Have you created your difficult clients?

Many business owners/managers would probably scoff at this idea and say “of course not”. But as Business Consultant, Tamara Simon, points out, we do actually create rather than gain many of our difficult clients.


For many businesses, difficult clients are defined as those who

  • Don’t pay on time
  • Don’t pay at all
  • Change the brief/specification
  • Contact you on a very regular basis (email or phone)
  • Ask ‘silly’ questions
  • Aren’t organised
  • Want to or have to have everything explained to them (often on numerous occasions).
  • So now think about the clients you would deem as ‘difficult’ within your business?
  • Why do you classify them as difficult?
  • How many do you have?
  • How long have you had them?
  • Do you really know why they are unhappy or ‘difficult’?

Bill Gates once said “Your most unhappy customers are your greatest source of learning,” and yet many businesses choose to either defame or ignore them instead of finding out the real cause of their grumblings and use this information to improve their business.


So here’s some tips to turn your difficult clients into ambassadors for your business:


Tip 1: Ensure any communication is written with the client, rather than you, in mind.


Too often, businesses write in jargon and industry terminology rather than in language the client can quickly and easily understand.


Tip 2: Develop a Frequently Asked Questions (FAQs)


FAQs, placed on your website and provided to new and existing clients, can not only minimise phonecalls and emails but help your clients (and you) understand their needs and provide you with more information on how you help and add value to them.


Tip 3: Develop a ‘so what happens now’ letter.


Many clients may have never undertake work like you offer before; and yet, we provide so much information about what will happen throughout the process verbally with little or no written documentation to back up the conversations. And we wonder why clients keep ringing and emailing with questions!


Tip 4: Provide progress updates.


Even with a ‘so what happens now’ letter, clients still need to be advised of where their job is at, particularly when they see with little or no action for a while because of work being done behind the scenes and other circumstances. It is really important to understand their job is their number one priority, even though it probably isn’t for you; so email or phone them to advise how the job is tracking in relation to the initially agreed completion dates.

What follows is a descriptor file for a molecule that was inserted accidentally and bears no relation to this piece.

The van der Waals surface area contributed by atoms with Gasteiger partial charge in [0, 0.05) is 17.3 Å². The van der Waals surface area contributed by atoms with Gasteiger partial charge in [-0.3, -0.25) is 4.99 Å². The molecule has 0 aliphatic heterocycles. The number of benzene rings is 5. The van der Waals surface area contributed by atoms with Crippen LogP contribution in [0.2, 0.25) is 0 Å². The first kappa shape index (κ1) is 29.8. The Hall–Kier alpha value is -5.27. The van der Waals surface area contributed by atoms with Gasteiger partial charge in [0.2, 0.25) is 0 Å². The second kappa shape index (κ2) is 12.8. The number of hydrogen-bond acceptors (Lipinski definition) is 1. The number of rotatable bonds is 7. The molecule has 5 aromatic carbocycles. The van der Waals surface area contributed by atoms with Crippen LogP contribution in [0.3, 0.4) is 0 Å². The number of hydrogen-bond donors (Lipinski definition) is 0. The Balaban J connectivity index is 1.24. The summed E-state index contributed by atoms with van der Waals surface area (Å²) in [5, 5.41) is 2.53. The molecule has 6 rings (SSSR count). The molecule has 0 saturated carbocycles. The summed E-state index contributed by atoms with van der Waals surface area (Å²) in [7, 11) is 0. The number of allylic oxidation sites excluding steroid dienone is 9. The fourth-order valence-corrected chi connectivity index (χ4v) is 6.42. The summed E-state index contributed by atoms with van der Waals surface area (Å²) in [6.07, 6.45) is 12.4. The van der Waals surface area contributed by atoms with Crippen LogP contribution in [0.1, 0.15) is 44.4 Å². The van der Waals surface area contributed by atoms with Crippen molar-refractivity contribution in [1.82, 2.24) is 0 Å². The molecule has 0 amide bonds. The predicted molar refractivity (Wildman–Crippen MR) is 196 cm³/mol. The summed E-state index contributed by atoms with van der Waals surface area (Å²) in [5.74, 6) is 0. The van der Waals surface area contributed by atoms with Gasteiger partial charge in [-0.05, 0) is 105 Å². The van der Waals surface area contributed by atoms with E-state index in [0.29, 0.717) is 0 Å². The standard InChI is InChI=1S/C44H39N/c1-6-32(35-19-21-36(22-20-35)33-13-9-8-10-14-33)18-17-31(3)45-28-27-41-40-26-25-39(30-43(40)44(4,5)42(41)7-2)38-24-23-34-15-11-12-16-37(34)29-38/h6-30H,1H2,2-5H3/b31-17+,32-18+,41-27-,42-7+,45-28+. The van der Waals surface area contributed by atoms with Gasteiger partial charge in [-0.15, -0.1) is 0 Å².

Tip 5: Keep to your terms and conditions.


Many businesses have terms and conditions which clearly outline what will happen when the client doesn’t pay on time etc, and yet by continuing with the work and not enforcing these terms, you are educating your clients it is OK not to follow procedures (and that you are happy to work for FREE!).


Tip 6: Gain regular feedback during and upon completion of each job.


Not only is it essential to get feedback from individual/group consultations and feedback forms, but more importantly, it is the process you have to review and act upon the feedback as well as having an open mind to new ideas that will keep improving your business


Tip 7: Charge or not to charge….that is the question.


Too often, clients change the brief and yet a variation process is not enacted, meaning work is undertaken for free rather than making an informed decision about whether the client should be charged for this change or not. Consequently, clients start to believe that any change isn’t chargeable rather than being ‘educated’ about what changes do and do not constitute additional fees.


By implementing these tips, they will not only save you time and money, but they will help you build a more sustainable and profitable business.


And finally, in order to turn your ‘difficult’ clients into those who want to always refer you to

others, remember keep these two ideas at the forefront of your business.


“We see our customers as invited guests to a party, and we are the hosts. It's our job every day to make every important aspect of the customer experience a little bit better.” Jeff Bezos


“A customer is the most important visitor on our premises, he is not dependent on us. We are dependent on him. He is not an interruption in our work. He is the purpose of it. He is not an outsider in our business. He is part of it. We are not doing him a favour by serving him. He is doing us a favour by giving us an opportunity to do so.” Mahatma Gandhi


tamara_simonArticle courtesy of Tamara Simon, speaker/consultant with Take Another Look - www.takeanotherlook.com.au

Tamara Simon was a Queensland Finalist in the Telstra Business Women’s Awards. With extensive experience in over 10 industry sectors including building design, training, auditing and marketing, she is passionate about helping build profitable and sustainable service-based businesses.